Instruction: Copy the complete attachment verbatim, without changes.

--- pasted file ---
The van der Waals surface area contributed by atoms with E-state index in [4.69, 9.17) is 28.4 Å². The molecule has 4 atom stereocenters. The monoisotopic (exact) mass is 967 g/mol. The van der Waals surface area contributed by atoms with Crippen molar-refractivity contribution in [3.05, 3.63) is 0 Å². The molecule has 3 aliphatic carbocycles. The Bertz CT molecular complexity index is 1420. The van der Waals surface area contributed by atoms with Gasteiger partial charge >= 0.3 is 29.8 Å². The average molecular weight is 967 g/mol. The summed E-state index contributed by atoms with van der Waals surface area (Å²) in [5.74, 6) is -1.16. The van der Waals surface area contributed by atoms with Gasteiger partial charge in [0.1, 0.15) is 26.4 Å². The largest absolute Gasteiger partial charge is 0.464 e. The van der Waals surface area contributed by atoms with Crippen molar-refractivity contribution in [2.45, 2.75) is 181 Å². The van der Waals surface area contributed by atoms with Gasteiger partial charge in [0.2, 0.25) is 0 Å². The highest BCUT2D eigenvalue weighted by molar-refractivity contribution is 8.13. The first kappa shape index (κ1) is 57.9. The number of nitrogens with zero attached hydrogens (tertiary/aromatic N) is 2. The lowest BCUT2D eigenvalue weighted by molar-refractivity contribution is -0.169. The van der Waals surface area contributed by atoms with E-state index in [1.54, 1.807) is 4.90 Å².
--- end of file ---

The van der Waals surface area contributed by atoms with E-state index in [4.69, 9.17) is 28.4 Å². The molecule has 4 atom stereocenters. The monoisotopic (exact) mass is 967 g/mol. The van der Waals surface area contributed by atoms with Crippen molar-refractivity contribution in [3.05, 3.63) is 0 Å². The molecule has 3 aliphatic carbocycles. The Bertz CT molecular complexity index is 1420. The van der Waals surface area contributed by atoms with Gasteiger partial charge >= 0.3 is 29.8 Å². The average molecular weight is 967 g/mol. The summed E-state index contributed by atoms with van der Waals surface area (Å²) in [5.74, 6) is -1.16. The van der Waals surface area contributed by atoms with Gasteiger partial charge in [0.1, 0.15) is 26.4 Å². The largest absolute Gasteiger partial charge is 0.464 e. The van der Waals surface area contributed by atoms with Crippen molar-refractivity contribution in [2.45, 2.75) is 181 Å². The van der Waals surface area contributed by atoms with Gasteiger partial charge in [0.2, 0.25) is 0 Å². The highest BCUT2D eigenvalue weighted by molar-refractivity contribution is 8.13. The first kappa shape index (κ1) is 57.9. The number of nitrogens with zero attached hydrogens (tertiary/aromatic N) is 2. The lowest BCUT2D eigenvalue weighted by molar-refractivity contribution is -0.169. The van der Waals surface area contributed by atoms with E-state index in [1.54, 1.807) is 4.90 Å².